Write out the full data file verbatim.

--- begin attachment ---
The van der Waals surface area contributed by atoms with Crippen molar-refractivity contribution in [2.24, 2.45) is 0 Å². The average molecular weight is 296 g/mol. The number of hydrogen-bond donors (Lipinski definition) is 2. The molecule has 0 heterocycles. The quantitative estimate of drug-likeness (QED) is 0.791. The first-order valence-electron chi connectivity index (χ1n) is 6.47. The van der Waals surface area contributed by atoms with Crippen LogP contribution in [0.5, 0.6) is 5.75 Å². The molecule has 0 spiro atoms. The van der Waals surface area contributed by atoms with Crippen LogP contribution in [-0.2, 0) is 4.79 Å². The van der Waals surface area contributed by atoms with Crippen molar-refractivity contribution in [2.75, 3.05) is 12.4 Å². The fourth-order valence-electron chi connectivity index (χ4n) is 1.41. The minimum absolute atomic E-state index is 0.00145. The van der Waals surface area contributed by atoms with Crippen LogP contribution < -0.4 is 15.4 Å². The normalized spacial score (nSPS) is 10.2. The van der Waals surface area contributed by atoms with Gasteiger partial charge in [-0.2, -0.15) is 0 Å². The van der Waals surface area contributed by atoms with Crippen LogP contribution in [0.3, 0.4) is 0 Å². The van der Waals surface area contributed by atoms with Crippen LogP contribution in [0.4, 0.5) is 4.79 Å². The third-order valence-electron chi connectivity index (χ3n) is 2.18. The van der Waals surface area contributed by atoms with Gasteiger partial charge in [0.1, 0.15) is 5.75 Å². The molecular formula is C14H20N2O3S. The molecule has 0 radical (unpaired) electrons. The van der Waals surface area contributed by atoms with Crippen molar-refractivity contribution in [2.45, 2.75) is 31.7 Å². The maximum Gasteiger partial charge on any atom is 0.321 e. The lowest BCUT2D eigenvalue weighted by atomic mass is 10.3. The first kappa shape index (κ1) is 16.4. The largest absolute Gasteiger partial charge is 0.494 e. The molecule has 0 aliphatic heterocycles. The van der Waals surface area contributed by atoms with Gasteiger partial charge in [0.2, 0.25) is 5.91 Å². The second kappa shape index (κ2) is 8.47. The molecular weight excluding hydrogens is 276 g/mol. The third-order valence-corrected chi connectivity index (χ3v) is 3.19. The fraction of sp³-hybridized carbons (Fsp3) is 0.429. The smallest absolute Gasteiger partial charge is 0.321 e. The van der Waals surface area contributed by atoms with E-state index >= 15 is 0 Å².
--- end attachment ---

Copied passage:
The van der Waals surface area contributed by atoms with Crippen molar-refractivity contribution in [2.24, 2.45) is 0 Å². The average molecular weight is 296 g/mol. The number of hydrogen-bond donors (Lipinski definition) is 2. The molecule has 0 heterocycles. The quantitative estimate of drug-likeness (QED) is 0.791. The first-order valence-electron chi connectivity index (χ1n) is 6.47. The van der Waals surface area contributed by atoms with Crippen LogP contribution in [0.5, 0.6) is 5.75 Å². The molecule has 0 spiro atoms. The van der Waals surface area contributed by atoms with Crippen LogP contribution in [-0.2, 0) is 4.79 Å². The van der Waals surface area contributed by atoms with Crippen molar-refractivity contribution in [2.75, 3.05) is 12.4 Å². The fourth-order valence-electron chi connectivity index (χ4n) is 1.41. The minimum absolute atomic E-state index is 0.00145. The van der Waals surface area contributed by atoms with Crippen LogP contribution < -0.4 is 15.4 Å². The normalized spacial score (nSPS) is 10.2. The van der Waals surface area contributed by atoms with Gasteiger partial charge in [-0.2, -0.15) is 0 Å². The van der Waals surface area contributed by atoms with Crippen LogP contribution in [0.3, 0.4) is 0 Å². The van der Waals surface area contributed by atoms with Crippen LogP contribution in [0.4, 0.5) is 4.79 Å². The third-order valence-electron chi connectivity index (χ3n) is 2.18. The van der Waals surface area contributed by atoms with Gasteiger partial charge in [0.1, 0.15) is 5.75 Å². The molecular formula is C14H20N2O3S. The molecule has 0 radical (unpaired) electrons. The van der Waals surface area contributed by atoms with Crippen molar-refractivity contribution in [2.45, 2.75) is 31.7 Å². The maximum Gasteiger partial charge on any atom is 0.321 e. The lowest BCUT2D eigenvalue weighted by atomic mass is 10.3. The first kappa shape index (κ1) is 16.4. The largest absolute Gasteiger partial charge is 0.494 e. The molecule has 0 aliphatic heterocycles. The van der Waals surface area contributed by atoms with Gasteiger partial charge in [0.2, 0.25) is 5.91 Å². The second kappa shape index (κ2) is 8.47. The molecular weight excluding hydrogens is 276 g/mol. The third-order valence-corrected chi connectivity index (χ3v) is 3.19. The fraction of sp³-hybridized carbons (Fsp3) is 0.429. The smallest absolute Gasteiger partial charge is 0.321 e. The van der Waals surface area contributed by atoms with E-state index >= 15 is 0 Å².